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Christian
16-06-2010, 08:12 PM
Got a massage to day granted it was from a student in teaching at my college as im a broke bastard. But was still better then nothing.

Brought up an issue with me that i have suspected for some time, scholiosis. Basically 1 shoulder sits higher then the other if i do the upright row movement 1 arm and shoulder sits higher then the other buy a good few inches no matter how hard i try to keep them balanced.

What can be done? Should i be looking at an osteopath, chiro im not sue who deals specifically with this disorder. Also should i switch to dumbells for a while and possibly add extra weight to the lacking side to build it up? My back is disproportionate in muscle size.

Is anyone else affected by this?

Thanks

Looks to dave for advice? (vitamin c wont help this one :p)

http://www.optimalfamilychiropracticllc.com/images/scoliosis2.gif

dave
16-06-2010, 08:20 PM
I suggest Vitamin C 300000000000000000000mg an hour. :D :D :D

Noobs it is less likely to be scoliosis (a trainee masseuse is not even close to being taught how to diagnose this, even I am not and I have tons of training on top of them) than a dropped shoulder due to hanging a bag on one shoulder, sitting badly at the computer and just having plain poor posture. I would go to your GP ask them for their advice and get an xray of your spine. Then you they can make a diagnosis and you can go from there. Even if a minor scoliotic curve has developed due to your posture then it is treatable as it is just a functional issue. It could be a limb length issue as well which is easy to check (measure from your greater trochanter to lateral malleolus. To find your greater trochanter place your hand on your hip and you are looking for the bony point that moves when you rotate your leg)

Go check out this video (http://www.iscoliosis.com/video.html?reload=main&filename=featurestories-selftest&videocookie=.wmv) and get your GF to do the test.

Christian
16-06-2010, 08:23 PM
I suggest Vitamin C 300000000000000000000mg an hour. :D :D :D

Noobs it is less likely to be scoliosis (a trainee masseuse is not even close to being taught how to diagnose this, even I am not and I have tons of training on top of them) than a dropped shoulder due to hanging a bag on one shoulder, sitting badly at the computer and just having plain poor posture. I would go to your GP ask them for their advice and get an xray of your spine. Then you they can make a diagnosis and you can go from there. Even if a minor scoliotic curve has developed due to your posture then it is treatable as it is just a functional issue.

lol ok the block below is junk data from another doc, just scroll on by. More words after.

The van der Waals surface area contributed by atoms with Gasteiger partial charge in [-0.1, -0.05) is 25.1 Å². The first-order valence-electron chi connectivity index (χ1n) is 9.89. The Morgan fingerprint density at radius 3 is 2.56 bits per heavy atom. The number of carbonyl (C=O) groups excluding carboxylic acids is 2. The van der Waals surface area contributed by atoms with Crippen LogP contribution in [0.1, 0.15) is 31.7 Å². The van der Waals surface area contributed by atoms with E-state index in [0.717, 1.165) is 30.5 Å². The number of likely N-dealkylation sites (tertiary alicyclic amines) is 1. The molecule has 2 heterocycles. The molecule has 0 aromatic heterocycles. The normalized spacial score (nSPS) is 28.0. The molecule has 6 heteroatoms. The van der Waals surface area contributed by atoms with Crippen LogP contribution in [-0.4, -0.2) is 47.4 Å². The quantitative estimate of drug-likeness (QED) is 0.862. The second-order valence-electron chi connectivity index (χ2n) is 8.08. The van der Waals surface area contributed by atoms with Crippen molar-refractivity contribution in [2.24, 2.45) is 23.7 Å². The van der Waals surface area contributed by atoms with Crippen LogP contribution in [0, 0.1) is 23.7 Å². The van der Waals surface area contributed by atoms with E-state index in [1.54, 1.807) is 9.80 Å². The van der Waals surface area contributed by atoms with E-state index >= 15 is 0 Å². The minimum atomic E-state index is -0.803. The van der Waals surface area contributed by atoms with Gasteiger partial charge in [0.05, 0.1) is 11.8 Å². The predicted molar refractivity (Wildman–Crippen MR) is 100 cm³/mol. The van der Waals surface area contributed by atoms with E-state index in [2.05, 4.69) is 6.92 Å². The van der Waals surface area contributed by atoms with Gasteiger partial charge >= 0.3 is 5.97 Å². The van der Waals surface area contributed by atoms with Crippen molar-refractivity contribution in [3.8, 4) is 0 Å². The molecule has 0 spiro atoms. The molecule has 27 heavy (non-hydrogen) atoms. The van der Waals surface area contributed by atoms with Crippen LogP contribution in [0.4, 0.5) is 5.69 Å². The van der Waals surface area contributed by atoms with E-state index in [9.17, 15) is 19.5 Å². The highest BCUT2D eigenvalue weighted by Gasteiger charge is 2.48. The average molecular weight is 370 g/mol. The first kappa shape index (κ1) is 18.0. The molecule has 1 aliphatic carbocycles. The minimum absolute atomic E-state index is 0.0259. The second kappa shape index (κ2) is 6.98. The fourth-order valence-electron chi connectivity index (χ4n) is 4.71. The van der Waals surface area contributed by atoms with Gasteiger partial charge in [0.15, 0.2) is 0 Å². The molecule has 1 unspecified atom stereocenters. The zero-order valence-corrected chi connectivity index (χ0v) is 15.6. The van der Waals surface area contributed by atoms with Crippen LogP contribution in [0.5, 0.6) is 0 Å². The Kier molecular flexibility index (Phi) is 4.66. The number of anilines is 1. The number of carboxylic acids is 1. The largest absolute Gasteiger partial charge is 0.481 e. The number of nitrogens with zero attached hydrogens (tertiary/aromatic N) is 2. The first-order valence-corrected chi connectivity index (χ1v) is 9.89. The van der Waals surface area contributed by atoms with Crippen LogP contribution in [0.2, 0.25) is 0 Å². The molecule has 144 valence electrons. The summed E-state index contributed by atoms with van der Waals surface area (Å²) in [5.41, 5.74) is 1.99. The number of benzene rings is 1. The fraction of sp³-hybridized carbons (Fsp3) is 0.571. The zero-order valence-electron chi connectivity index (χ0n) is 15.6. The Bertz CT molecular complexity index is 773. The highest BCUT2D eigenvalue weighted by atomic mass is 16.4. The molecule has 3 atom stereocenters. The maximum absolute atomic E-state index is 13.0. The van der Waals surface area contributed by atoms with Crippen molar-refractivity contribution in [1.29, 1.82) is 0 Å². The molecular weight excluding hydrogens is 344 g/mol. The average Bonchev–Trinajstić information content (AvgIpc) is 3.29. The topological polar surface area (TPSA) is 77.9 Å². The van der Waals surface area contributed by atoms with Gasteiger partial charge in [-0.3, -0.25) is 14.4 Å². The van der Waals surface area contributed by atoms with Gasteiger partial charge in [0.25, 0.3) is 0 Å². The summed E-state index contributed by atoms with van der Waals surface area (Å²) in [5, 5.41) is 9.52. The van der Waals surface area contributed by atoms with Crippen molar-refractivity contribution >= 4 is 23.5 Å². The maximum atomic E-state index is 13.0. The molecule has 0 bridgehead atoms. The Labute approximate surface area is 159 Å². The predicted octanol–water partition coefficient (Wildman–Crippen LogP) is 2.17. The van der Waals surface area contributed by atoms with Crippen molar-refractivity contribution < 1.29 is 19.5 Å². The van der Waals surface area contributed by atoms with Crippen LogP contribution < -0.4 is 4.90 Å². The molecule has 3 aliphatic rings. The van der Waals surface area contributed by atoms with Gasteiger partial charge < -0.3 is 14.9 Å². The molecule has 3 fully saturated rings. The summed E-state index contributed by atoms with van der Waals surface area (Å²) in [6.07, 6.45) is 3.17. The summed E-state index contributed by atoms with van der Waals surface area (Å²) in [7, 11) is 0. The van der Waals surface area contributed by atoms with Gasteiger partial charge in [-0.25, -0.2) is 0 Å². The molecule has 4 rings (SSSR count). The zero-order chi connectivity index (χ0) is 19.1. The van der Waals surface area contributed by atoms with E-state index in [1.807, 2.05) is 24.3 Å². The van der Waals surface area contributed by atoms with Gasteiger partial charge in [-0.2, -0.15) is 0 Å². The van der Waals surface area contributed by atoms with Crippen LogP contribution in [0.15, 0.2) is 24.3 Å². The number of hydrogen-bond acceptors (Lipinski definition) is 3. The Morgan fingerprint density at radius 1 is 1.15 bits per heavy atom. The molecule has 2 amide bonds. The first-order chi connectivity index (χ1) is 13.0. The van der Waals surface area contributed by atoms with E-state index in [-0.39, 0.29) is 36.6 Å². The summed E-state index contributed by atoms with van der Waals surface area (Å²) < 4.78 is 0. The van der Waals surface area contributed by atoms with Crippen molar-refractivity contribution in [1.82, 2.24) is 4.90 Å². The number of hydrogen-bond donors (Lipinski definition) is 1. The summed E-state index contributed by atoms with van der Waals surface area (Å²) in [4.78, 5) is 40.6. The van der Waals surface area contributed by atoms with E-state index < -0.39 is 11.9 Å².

Ok thank mate, The main reason i thought this is because my neck is actually crooked and my head sits crooked on top of that (if that makes sense).

The thing is i always wore and still wear bags on my left shoulder it is the right that is dipped..

Xrays :rolleyes: that i can use viamin c for lol...

dave
16-06-2010, 08:31 PM
Read again I added more info for you.

Christian
16-06-2010, 09:36 PM
vid not wokring for me :(

Kyle Aaron
16-06-2010, 10:09 PM
Scoliosis, like increased kyphosis, or increased/decreased lordosis, is of two kinds: structural, and functional. When structural, there's something going on with the spine itself, the person was born that way, or has one leg shorter than the other, etc. With functional, it's the muscles, and it's something in their lifestyle, an affected posture, whatever.

If it's structural then exercise and stretches can lessen the effects and stop it getting worse, but cannot cure it. If functional, since it's entirely muscular then exercises and stretches can resolve it almost completely.

A small functional scoliosis is relatively common, if only because people are right or left-handed, so they tend to lift day-to-day more with one side than the other. So the muscles on one side get stronger and pull the spine to one side. A structural scoliosis is much rarer.

Usually the difference is easily seen by the person with a bare back bending over. If the curve is still there when they bend, it's structural; if it disappears, it's functional. But only a professional will know for sure.

Knock on over to a sport physiotherapist and see what they say. They will suggest exercises and stretches, and will tell you if any of your regular weight training is contraindicated.

Tall_Tim
16-06-2010, 11:50 PM
My sis had scoliosis. She was diagnosed with at at 15 and wore a brace to school and had to give up her ballet, cheerleeding and running because of it. It pushed most of the muscles in her lower back to one side giving her an awful slant in her shoulders and compacting her ribs so badly on her right side that it was going to restrict her lung capacity if it progressed as she grew.